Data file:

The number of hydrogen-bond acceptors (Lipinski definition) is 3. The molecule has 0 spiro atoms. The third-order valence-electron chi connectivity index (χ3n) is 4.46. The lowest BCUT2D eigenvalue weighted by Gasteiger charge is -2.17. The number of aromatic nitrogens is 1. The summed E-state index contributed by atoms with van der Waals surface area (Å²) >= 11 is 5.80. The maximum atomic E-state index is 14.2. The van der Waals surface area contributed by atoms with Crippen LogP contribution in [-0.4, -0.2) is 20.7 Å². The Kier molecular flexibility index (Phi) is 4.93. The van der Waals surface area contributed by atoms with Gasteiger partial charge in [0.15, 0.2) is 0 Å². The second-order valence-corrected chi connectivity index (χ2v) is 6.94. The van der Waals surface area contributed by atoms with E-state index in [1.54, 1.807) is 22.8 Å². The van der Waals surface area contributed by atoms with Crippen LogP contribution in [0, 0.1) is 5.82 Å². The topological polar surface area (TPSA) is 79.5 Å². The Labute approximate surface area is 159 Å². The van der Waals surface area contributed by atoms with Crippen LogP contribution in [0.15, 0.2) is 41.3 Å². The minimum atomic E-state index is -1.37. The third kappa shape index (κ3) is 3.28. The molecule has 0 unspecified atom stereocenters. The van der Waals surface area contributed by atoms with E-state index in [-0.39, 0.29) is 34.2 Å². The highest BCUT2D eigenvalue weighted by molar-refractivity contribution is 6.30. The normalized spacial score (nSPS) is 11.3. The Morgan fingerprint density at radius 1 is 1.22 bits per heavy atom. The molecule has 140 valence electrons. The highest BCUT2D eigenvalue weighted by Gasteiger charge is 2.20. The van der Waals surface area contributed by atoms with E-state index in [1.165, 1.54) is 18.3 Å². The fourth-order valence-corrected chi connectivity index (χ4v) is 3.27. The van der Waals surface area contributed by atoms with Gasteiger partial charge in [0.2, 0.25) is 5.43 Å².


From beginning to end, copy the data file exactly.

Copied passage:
The number of hydrogen-bond acceptors (Lipinski definition) is 3. The molecule has 0 spiro atoms. The third-order valence-electron chi connectivity index (χ3n) is 4.46. The lowest BCUT2D eigenvalue weighted by Gasteiger charge is -2.17. The number of aromatic nitrogens is 1. The summed E-state index contributed by atoms with van der Waals surface area (Å²) >= 11 is 5.80. The maximum atomic E-state index is 14.2. The van der Waals surface area contributed by atoms with Crippen LogP contribution in [-0.4, -0.2) is 20.7 Å². The Kier molecular flexibility index (Phi) is 4.93. The van der Waals surface area contributed by atoms with Gasteiger partial charge in [0.15, 0.2) is 0 Å². The second-order valence-corrected chi connectivity index (χ2v) is 6.94. The van der Waals surface area contributed by atoms with E-state index in [1.54, 1.807) is 22.8 Å². The van der Waals surface area contributed by atoms with Crippen LogP contribution in [0, 0.1) is 5.82 Å². The topological polar surface area (TPSA) is 79.5 Å². The Labute approximate surface area is 159 Å². The van der Waals surface area contributed by atoms with Crippen LogP contribution in [0.15, 0.2) is 41.3 Å². The minimum atomic E-state index is -1.37. The third kappa shape index (κ3) is 3.28. The molecule has 0 unspecified atom stereocenters. The van der Waals surface area contributed by atoms with E-state index in [-0.39, 0.29) is 34.2 Å². The highest BCUT2D eigenvalue weighted by molar-refractivity contribution is 6.30. The normalized spacial score (nSPS) is 11.3. The Morgan fingerprint density at radius 1 is 1.22 bits per heavy atom. The molecule has 140 valence electrons. The highest BCUT2D eigenvalue weighted by Gasteiger charge is 2.20. The van der Waals surface area contributed by atoms with E-state index in [1.165, 1.54) is 18.3 Å². The fourth-order valence-corrected chi connectivity index (χ4v) is 3.27. The van der Waals surface area contributed by atoms with Gasteiger partial charge in [0.2, 0.25) is 5.43 Å².